Sadly, the political fortunes of Reagan’s disciples are tied to the successes and failures of the Republican Party. True that fiscally conservative democrats do exist, but they are a dying breed and a majority of them will not vote Republican and do not believe that the Republicans are any more inclined to reduce spending than are the Democrats. Unfortunately the Republicans have spent the last decade spending like drunken sailors, and they have earned charges of hypocrisy fair and square. Still, profligate spending by Republicans is not as ideologically driven as it is in the Democrat Party. For the fiscal conservative the Republican Party is the only game in town.

    But I’m guessing that the denizens here at fiscalhawks have been over this subject in some detail. It is familiar terrain.

    What I want to work on with other conservatives the development of a strategy and a system of organized effort to find, promote and put fiscally conservative Republicans in control of the Nation’s Capitol.

    A significant number of state capitols are already pulling away from the yoke of progressive government expansion, and some have balanced budgets to show for it even while the lingering effects of recession challenge spending restraint.

    Promising moves have begun in several states in response to the President’s latest attack on the Second Amendment. The Tenth Amendment is actually being invoked in defense of the Second. Governors in several states have also committed to not implementing Obamacare. States’ Rights may be coming back into style. It would be a welcome change for the better if it is so.

    Well, this is me not being as brief as I intended when I set out to introduce myself.

    The short version is, I’m looking for a change in personnel, not another chance to exchange more opinions and arguments (in the logical sense, not the emotional). I don’t want to sharpen my intellectual knives on the thoughts of others. I want to change our government.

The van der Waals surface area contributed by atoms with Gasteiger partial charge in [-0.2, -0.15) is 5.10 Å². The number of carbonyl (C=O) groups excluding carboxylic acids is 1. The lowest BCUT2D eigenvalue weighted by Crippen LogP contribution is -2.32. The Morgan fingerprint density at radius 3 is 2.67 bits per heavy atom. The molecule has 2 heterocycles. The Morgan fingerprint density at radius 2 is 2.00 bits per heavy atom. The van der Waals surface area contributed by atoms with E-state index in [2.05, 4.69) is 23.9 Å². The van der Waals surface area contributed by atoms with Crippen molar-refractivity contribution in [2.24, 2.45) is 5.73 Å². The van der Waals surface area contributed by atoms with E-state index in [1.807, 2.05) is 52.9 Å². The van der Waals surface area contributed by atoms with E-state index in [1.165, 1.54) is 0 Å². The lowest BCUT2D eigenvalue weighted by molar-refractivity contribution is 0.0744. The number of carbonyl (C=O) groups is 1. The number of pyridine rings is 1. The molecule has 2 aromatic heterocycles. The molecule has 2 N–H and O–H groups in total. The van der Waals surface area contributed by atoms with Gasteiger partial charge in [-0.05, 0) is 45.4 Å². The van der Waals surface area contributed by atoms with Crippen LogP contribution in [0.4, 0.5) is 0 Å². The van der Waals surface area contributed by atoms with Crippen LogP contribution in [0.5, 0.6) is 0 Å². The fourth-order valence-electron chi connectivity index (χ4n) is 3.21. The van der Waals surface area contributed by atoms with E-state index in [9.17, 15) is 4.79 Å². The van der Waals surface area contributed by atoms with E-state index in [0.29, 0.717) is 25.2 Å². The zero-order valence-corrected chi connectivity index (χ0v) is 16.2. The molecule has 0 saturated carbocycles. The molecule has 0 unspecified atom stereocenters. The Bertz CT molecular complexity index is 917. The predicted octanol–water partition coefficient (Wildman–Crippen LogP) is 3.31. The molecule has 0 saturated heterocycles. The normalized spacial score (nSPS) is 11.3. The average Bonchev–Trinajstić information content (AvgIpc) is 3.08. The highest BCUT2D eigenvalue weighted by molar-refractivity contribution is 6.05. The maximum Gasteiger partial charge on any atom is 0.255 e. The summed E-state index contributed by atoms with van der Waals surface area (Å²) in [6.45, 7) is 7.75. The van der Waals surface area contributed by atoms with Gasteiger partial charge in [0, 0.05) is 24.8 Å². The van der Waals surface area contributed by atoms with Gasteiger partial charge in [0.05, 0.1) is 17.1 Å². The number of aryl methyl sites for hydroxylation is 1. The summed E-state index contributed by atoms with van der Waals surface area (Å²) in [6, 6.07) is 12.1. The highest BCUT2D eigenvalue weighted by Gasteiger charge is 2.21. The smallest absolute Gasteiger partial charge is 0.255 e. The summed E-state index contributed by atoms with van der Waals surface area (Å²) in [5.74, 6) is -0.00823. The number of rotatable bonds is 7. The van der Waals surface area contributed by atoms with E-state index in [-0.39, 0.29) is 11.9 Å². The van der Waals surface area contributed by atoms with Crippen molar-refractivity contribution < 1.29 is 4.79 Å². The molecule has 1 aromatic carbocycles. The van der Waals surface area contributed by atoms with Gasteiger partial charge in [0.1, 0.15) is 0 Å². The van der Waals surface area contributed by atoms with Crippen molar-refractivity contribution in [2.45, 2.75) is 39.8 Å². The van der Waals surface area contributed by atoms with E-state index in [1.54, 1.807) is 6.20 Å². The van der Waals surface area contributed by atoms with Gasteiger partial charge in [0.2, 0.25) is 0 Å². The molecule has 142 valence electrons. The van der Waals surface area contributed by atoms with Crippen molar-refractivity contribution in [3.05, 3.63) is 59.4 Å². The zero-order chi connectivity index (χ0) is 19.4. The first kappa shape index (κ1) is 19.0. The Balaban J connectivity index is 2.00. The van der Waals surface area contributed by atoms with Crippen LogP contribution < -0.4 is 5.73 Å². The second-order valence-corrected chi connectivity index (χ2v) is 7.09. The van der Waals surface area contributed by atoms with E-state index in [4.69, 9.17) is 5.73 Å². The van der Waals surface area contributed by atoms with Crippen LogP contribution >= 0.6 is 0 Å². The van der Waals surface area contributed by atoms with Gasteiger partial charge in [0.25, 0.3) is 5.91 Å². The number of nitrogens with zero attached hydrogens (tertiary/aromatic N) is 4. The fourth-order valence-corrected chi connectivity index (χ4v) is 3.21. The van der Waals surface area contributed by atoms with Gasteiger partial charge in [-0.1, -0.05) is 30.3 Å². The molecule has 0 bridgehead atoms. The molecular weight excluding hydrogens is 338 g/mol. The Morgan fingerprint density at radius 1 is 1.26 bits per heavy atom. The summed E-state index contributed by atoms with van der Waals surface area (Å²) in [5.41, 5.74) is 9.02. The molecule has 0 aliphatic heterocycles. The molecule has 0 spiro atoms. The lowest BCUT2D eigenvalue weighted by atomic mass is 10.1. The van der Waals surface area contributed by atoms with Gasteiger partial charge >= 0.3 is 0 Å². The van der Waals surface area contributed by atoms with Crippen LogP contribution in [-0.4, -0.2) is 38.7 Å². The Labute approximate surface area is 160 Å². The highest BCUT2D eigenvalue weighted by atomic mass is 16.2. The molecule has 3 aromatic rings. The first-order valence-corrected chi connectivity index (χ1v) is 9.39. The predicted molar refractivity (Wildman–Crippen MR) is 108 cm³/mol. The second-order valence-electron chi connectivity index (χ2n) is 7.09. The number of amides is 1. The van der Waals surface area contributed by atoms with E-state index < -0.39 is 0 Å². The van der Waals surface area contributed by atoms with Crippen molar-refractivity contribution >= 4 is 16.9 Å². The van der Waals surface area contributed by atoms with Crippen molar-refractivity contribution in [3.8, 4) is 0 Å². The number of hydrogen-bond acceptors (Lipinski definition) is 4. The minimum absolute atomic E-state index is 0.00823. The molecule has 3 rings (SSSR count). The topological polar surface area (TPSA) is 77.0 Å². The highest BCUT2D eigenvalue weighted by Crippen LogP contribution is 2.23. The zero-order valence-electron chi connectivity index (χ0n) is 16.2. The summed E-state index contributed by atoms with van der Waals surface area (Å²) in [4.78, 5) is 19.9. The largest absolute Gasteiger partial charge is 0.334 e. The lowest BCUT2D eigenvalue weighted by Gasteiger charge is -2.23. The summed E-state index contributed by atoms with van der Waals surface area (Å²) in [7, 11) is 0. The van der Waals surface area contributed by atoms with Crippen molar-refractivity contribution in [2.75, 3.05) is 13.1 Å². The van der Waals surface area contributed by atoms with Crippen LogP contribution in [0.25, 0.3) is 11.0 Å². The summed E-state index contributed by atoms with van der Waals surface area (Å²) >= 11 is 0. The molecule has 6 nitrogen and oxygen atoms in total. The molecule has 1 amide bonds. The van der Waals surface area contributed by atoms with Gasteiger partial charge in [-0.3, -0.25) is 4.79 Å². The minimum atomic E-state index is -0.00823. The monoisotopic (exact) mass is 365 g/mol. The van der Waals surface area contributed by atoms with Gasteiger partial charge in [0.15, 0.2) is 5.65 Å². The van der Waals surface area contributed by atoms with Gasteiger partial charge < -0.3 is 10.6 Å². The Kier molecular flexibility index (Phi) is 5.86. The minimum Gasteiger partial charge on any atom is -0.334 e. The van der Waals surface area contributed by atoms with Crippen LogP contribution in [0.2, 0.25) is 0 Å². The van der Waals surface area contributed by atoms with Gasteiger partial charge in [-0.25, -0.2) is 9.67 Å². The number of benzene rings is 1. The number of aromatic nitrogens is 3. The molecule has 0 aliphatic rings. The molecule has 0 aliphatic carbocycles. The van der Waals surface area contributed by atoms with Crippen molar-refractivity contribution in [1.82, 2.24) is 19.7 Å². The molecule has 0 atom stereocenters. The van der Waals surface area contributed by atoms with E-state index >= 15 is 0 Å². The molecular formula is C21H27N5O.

This is where we begin.

    I must sign off now so I won’t be waiting for a reply. Will check in tomorrow to see of anyone is tuned in.

    Good night

    • Greg,
      We absolutely agree. Our purpose is to assist in organizing voters to elect those candidates who believe in fiscal responsibility. Fiscal Hawks was created after the last election proved that the turnout machine of the progressive/socialist movement operates on a full time basis. The RNC, here in Florida, was simply not up to the task. Conservative candidates lost in Republican favored districts and races between conservative and far left candidates were much closer than they should have been. We cannot rely on the RNC’s current state and national leaders to promote fiscal conservatives. They are continually backing dinosaurs and political windsocks, like Charlie Christ against Rubio in 2010. Their message no longer resonates with voters. At the congressional level, the leaders of both parties are purging fiscal conservatives that stand in the way of their spending. It is time for an intervention. Local groups have already begun meeting in NW Florida in preparation for 2014 midterms. The local level is where the change must happen. Looking forward to working with you.
      Jerry Torrance